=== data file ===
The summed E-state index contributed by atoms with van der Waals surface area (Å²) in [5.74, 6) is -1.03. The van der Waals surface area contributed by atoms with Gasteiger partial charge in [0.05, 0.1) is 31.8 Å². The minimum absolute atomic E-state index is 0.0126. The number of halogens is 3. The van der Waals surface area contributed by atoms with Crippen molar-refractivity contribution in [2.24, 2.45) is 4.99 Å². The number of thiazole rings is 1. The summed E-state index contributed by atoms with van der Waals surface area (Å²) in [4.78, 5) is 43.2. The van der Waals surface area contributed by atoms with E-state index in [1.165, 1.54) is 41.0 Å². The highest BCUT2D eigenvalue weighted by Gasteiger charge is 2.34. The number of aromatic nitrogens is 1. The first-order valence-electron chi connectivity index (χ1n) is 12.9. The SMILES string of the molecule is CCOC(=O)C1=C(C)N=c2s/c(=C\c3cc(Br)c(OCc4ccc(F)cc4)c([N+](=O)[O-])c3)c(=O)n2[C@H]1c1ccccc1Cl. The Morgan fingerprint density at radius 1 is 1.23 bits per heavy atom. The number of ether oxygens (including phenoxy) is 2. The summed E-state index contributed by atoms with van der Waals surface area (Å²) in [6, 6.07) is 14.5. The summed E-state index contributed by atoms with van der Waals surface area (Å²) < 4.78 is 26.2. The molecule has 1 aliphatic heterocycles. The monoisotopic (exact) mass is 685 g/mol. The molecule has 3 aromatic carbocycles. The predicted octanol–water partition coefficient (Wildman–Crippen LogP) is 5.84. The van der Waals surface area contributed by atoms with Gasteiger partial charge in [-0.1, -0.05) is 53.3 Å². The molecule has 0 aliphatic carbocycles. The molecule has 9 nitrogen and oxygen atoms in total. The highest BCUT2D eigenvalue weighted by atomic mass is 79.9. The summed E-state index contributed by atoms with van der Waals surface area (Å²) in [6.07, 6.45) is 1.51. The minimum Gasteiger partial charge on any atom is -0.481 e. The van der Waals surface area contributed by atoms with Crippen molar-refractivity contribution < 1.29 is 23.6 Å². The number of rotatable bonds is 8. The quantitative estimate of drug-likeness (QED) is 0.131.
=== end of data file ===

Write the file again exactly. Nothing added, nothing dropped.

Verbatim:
The summed E-state index contributed by atoms with van der Waals surface area (Å²) in [5.74, 6) is -1.03. The van der Waals surface area contributed by atoms with Gasteiger partial charge in [0.05, 0.1) is 31.8 Å². The minimum absolute atomic E-state index is 0.0126. The number of halogens is 3. The van der Waals surface area contributed by atoms with Crippen molar-refractivity contribution in [2.24, 2.45) is 4.99 Å². The number of thiazole rings is 1. The summed E-state index contributed by atoms with van der Waals surface area (Å²) in [4.78, 5) is 43.2. The van der Waals surface area contributed by atoms with E-state index in [1.165, 1.54) is 41.0 Å². The highest BCUT2D eigenvalue weighted by Gasteiger charge is 2.34. The number of aromatic nitrogens is 1. The first-order valence-electron chi connectivity index (χ1n) is 12.9. The SMILES string of the molecule is CCOC(=O)C1=C(C)N=c2s/c(=C\c3cc(Br)c(OCc4ccc(F)cc4)c([N+](=O)[O-])c3)c(=O)n2[C@H]1c1ccccc1Cl. The Morgan fingerprint density at radius 1 is 1.23 bits per heavy atom. The number of ether oxygens (including phenoxy) is 2. The summed E-state index contributed by atoms with van der Waals surface area (Å²) in [6, 6.07) is 14.5. The summed E-state index contributed by atoms with van der Waals surface area (Å²) < 4.78 is 26.2. The molecule has 1 aliphatic heterocycles. The monoisotopic (exact) mass is 685 g/mol. The molecule has 3 aromatic carbocycles. The predicted octanol–water partition coefficient (Wildman–Crippen LogP) is 5.84. The van der Waals surface area contributed by atoms with Gasteiger partial charge in [-0.1, -0.05) is 53.3 Å². The molecule has 0 aliphatic carbocycles. The molecule has 9 nitrogen and oxygen atoms in total. The highest BCUT2D eigenvalue weighted by atomic mass is 79.9. The summed E-state index contributed by atoms with van der Waals surface area (Å²) in [6.07, 6.45) is 1.51. The minimum Gasteiger partial charge on any atom is -0.481 e. The van der Waals surface area contributed by atoms with Crippen molar-refractivity contribution < 1.29 is 23.6 Å². The number of rotatable bonds is 8. The quantitative estimate of drug-likeness (QED) is 0.131.